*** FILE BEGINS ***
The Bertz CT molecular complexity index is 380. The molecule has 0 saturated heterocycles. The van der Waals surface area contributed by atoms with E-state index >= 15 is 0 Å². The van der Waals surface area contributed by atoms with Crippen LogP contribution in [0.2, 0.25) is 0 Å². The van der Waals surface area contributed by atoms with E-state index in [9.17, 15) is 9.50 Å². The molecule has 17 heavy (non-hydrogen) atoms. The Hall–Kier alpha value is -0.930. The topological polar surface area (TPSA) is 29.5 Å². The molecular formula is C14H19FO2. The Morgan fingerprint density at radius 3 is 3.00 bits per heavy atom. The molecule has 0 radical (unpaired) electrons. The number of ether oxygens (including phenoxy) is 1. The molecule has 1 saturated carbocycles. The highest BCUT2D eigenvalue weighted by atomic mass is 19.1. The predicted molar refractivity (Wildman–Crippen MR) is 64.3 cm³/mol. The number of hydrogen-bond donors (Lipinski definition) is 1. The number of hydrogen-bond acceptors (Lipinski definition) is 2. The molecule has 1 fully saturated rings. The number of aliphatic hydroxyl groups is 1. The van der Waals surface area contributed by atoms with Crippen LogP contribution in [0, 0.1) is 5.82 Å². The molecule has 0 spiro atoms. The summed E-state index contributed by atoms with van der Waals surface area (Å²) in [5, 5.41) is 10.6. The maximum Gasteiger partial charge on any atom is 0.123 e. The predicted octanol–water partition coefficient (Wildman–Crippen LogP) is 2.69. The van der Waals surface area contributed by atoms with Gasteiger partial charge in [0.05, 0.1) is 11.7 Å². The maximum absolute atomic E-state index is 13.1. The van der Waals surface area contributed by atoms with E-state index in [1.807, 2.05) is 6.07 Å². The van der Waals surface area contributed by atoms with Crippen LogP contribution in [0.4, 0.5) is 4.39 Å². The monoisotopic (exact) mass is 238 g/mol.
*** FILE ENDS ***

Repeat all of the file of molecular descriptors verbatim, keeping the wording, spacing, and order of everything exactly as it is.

The Bertz CT molecular complexity index is 380. The molecule has 0 saturated heterocycles. The van der Waals surface area contributed by atoms with E-state index >= 15 is 0 Å². The van der Waals surface area contributed by atoms with Crippen LogP contribution in [0.2, 0.25) is 0 Å². The van der Waals surface area contributed by atoms with E-state index in [9.17, 15) is 9.50 Å². The molecule has 17 heavy (non-hydrogen) atoms. The Hall–Kier alpha value is -0.930. The topological polar surface area (TPSA) is 29.5 Å². The molecular formula is C14H19FO2. The Morgan fingerprint density at radius 3 is 3.00 bits per heavy atom. The molecule has 0 radical (unpaired) electrons. The number of ether oxygens (including phenoxy) is 1. The molecule has 1 saturated carbocycles. The highest BCUT2D eigenvalue weighted by atomic mass is 19.1. The predicted molar refractivity (Wildman–Crippen MR) is 64.3 cm³/mol. The number of hydrogen-bond donors (Lipinski definition) is 1. The number of hydrogen-bond acceptors (Lipinski definition) is 2. The molecule has 1 fully saturated rings. The number of aliphatic hydroxyl groups is 1. The van der Waals surface area contributed by atoms with Crippen LogP contribution in [0, 0.1) is 5.82 Å². The molecule has 0 spiro atoms. The summed E-state index contributed by atoms with van der Waals surface area (Å²) in [5, 5.41) is 10.6. The maximum Gasteiger partial charge on any atom is 0.123 e. The predicted octanol–water partition coefficient (Wildman–Crippen LogP) is 2.69. The van der Waals surface area contributed by atoms with Gasteiger partial charge in [0.05, 0.1) is 11.7 Å². The maximum absolute atomic E-state index is 13.1. The van der Waals surface area contributed by atoms with E-state index in [1.807, 2.05) is 6.07 Å². The van der Waals surface area contributed by atoms with Crippen LogP contribution in [0.4, 0.5) is 4.39 Å². The monoisotopic (exact) mass is 238 g/mol.